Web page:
year by year so that we have now
about 165 million increasingly
healthy people in the country, and
the end is not in sight. This is,
and should be, a cause for celebra-
tion by any sane and patriotic
American, though every sudden
change in human progress is bal-
anced by disturbing and unexpect-
ed factors.
FOR example, it' is a dismal fact
that the male population gives
un th o-ht toom nn vears hefore

ence, and registration as a professional
engineer.
New York State Civil Service an-
nounces' examinations for the follow-
ing positions: Junior Civil Engineer
and Assist. Civil Engineer-both open
to all citizens of the U.S. and applica-
tions accepted up to reb. 4, 1955, and
for the following for which applica-
tions will be accepted up to Feb. 18.
1955; Senior Mech. Construction Engr.,
Junior Ind. Hygiene Engr., Jr. Chem.
Engr., Inspector of welfare Institution,
and Transfer Agent-open only to N.Y.
residents, and Public Health Nurse,
Medical Records Librarian, and Sr. Med-
ical Bacteriologist-all three open to
all citizens of the U.S. The Sr. Medical
Bacteriologist position is open to all
qualified non-citizens also.
Mich. State Civil Service-announced
examinations for Sociological Research
Analyst 111, Park Ranger A, Varitypist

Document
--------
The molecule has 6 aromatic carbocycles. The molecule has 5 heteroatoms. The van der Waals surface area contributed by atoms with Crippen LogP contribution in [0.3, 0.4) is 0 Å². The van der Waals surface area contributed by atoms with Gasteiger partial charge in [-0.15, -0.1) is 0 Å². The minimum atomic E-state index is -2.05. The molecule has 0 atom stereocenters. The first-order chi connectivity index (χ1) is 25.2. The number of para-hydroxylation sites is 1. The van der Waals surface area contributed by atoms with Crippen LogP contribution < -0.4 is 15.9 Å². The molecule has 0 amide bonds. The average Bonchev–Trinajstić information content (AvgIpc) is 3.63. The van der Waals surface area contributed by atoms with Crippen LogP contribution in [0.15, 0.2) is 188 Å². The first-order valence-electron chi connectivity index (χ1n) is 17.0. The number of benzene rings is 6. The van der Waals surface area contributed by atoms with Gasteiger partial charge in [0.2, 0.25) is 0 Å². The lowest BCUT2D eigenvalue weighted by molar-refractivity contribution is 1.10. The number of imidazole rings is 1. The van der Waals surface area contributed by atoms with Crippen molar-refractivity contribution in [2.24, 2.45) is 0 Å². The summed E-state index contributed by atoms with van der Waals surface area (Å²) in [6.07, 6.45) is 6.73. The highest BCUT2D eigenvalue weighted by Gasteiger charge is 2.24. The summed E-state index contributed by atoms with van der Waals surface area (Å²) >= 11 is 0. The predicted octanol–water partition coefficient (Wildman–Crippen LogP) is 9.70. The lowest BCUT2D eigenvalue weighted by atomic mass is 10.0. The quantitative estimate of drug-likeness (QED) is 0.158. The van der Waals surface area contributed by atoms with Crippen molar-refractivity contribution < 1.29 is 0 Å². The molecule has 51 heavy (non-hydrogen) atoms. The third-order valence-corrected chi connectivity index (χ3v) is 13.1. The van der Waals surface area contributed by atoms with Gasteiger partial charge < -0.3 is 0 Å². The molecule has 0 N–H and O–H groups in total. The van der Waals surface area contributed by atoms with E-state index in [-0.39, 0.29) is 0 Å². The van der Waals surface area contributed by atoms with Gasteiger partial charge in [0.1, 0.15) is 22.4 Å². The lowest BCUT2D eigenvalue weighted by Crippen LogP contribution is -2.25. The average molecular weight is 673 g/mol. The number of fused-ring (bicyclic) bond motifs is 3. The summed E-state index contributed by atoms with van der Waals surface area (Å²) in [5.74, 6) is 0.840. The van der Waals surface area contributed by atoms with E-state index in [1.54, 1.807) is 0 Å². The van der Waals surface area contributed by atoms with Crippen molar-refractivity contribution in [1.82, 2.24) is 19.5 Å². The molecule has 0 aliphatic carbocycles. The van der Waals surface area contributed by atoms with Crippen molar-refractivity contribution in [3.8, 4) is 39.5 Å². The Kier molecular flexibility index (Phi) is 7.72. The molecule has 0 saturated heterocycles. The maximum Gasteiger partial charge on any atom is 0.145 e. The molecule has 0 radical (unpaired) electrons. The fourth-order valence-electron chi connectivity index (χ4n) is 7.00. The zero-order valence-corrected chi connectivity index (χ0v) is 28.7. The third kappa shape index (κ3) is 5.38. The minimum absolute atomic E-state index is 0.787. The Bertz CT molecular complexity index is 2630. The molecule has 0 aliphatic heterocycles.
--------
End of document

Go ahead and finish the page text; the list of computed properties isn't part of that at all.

A2, and varitypist A. Applications due
by Feb. 2. Information on education and
experience requirements is available at
the Bureau of Appointments.
For information on any of the above
or other job opportunities contact the
Bureau of Appointments at Ext. 371,-
3528 Admin Bldg.
Driving Permit Holders are reminded
of their responsibility to register their
1955 automobile license number with
the Office of Student Affairs, by March
1, 1955.
Those students who are now securing
their new license plates should record
the change with the Office of Student
Affairs at this time.
Automobile Regulations-The follow.
ing will govern the lifting of the AUTO-
MOBILE REGULATIONS for students in
the various schools and colleges of the
University. The regulations will go back
into effect at 8:00 a.m. Mon., Feb. 7,
the first day of classes for the second
semester.
The ban will be lifted Jan. 27, at
5:00 p.m. for the following schools:
College of Architecture and Design
School of Business Administration
School of Education-
College of Engineering
College of Literature, Science and the
Arts
School of Music
School of Natural Resources
School of Nursing
College of Pharmacy
School of Public Health
Horace H. Rackham School of Gradu-
ate Studies
For the following schools the ached-
ule below is applicable:
-School of Medicine
Freshmen - Jan. 27, 4:00 p.m.
Sophomores - Jan. 28, 12:00 m.
Juniors - Jan. 28, 4:00 p.m.
Seniors - Jan. 22, 4:00 p.m.
Law School
J. 29, 5:00 p.m.
School of Dentistry
Freshmen - Jan. 20, 11 a.m.
Sophomores - Jan. 25, 3:00 p.m.
Juniors - Jan. 27, 10:00 a.m.
Seniors - Jan. 28, 3:00 p.m.
School of Social Work
Jan. 21, 5:00 p.m.
Academic Notices
Engineering Seniors and Graduate
Students:-Free copies of "Career" for
1955 are available in the Dean's Office,
Room 248, West Engrg. Bldg. This pub-
lication contgins valuable information
on engineering and other types of in-
dustrial employment opportunities. It
is recommended that all engineers grad-
uating in 1955 obtain a copy for pres-
ent and future reference.
Chemistry Department Colloquium.
7:30 p.m. Thurs., Jan. 13 in Room 100